County Vector Control officials said all county residents should look around their homes and yards at least once a week to find and dump out any standing water to make sure invasive Aedes mosquitoes do not have places to breed.
Unlike native mosquito species, invasive Aedes mosquitoes prefer to live and breed right next to people, in yards and even inside homes.
Invasive Aedes mosquitoes can reproduce in the smallest amounts of water, even in a bottle cap. Water from rain or sprinklers can collect in all kinds of items, including: plant saucers, rain gutters, rain barrels, buckets, garbage cans, old tires, wheelbarrows, even toys. The County’s Vector Control Program gives out mosquito fish for free that can be used to control mosquito breeding in water sources like unused swimming pools, ponds, fountains and horse troughs.
Protect Yourself from Mosquito Bites — Especially Pregnant Women, Couples Considering Pregnancy and People Traveling to Countries with Zika
Hot months are peak mosquito season — not only for invasive Aedes mosquitoes, but for native Culex mosquitoes that can transmit West Nile virus. Residents should protect themselves from being bitten by mosquitoes by taking simple steps. These steps are also especially important for pregnant women, couples thinking about having children and anyone traveling to countries where Zika is established.
- Use insect repellents with DEET, picaridin, IR3535, oil of lemon eucalyptus or para-menthane-diol for long-lasting protection. Pregnant women and women who are breastfeeding should use insect repellents registered with the Environmental Protection Agency and follow directions on the label. Do not use insect repellents on infants under two months of age.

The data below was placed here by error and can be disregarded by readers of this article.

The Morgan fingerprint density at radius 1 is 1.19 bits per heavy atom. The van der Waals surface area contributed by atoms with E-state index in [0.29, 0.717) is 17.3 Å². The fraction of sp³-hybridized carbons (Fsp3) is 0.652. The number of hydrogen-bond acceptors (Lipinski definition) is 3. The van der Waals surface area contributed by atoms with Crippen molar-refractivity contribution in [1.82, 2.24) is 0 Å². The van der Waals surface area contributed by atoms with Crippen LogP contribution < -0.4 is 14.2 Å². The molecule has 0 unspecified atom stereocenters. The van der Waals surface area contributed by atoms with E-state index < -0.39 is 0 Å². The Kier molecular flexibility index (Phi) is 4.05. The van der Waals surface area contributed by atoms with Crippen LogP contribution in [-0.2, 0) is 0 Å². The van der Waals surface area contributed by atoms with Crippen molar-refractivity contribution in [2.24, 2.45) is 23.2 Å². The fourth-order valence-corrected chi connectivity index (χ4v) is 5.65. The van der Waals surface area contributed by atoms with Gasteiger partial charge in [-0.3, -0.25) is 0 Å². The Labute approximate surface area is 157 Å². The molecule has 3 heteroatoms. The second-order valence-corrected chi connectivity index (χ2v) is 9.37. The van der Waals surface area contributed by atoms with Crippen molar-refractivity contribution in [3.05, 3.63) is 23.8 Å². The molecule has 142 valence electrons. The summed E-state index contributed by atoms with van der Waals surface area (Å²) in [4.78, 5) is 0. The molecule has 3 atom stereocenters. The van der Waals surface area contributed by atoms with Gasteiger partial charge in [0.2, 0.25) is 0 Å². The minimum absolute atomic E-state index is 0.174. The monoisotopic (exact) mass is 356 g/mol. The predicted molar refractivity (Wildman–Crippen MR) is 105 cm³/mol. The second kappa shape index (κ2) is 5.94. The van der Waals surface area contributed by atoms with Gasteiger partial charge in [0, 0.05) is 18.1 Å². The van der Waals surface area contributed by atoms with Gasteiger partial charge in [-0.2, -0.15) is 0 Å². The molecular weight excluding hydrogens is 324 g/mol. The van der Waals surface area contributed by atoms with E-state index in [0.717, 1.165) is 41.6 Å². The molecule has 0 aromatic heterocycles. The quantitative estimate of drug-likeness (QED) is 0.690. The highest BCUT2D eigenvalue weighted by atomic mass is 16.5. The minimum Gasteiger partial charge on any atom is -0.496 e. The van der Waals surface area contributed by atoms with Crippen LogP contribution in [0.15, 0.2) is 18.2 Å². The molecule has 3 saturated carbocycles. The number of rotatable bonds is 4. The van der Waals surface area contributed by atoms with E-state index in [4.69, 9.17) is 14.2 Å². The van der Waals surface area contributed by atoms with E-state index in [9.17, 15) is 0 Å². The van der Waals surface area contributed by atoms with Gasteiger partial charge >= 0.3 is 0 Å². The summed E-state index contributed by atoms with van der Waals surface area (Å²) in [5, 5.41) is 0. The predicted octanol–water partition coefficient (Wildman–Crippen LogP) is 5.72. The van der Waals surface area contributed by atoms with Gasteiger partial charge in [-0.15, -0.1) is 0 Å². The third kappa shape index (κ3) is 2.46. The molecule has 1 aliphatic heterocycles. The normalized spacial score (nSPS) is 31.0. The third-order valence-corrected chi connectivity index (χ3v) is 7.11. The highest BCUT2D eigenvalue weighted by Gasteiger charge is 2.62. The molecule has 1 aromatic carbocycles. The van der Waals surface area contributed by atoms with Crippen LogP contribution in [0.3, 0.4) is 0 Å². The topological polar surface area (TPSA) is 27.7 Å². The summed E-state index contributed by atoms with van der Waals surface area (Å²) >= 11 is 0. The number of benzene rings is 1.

- Wear long-sleeved shirts and pants.
- Keep windows and doors closed if possible and check window and door screens to make sure they don’t have tears or holes.
Check Travel Advisories, Especially Pregnant Women and Couples Considering Pregnancy
The Centers for Disease Control and Prevention publishes a list of countries and territories where Zika has been transmitted by mosquitoes at the CDC Zika Travel Information website. Anyone who travels to a country or area where Zika is established should protect themselves from mosquitoes while traveling, and for three weeks after they return home — even if they do not feel sick — to prevent the potential spread of Zika.
Remember Zika Can be Transmitted Sexually and During Pregnancy
Although Zika is mainly transmitted by mosquitoes, it can also be transmitted sexually. Consequently anyone who travels to, or who has intimate relations with a person who has traveled to, places with Zika should protect themselves during sex by using condoms or other barriers, or by avoiding having sex, even after they return home. Couples who are considering pregnancy should speak with a health care provider to discuss a safe length of time to wait before trying to become pregnant.
The County’s Vector Control Program also has information about protecting yourself and your family from mosquitoes and mosquito-borne illnesses at the San Diego County Fight the Bite website.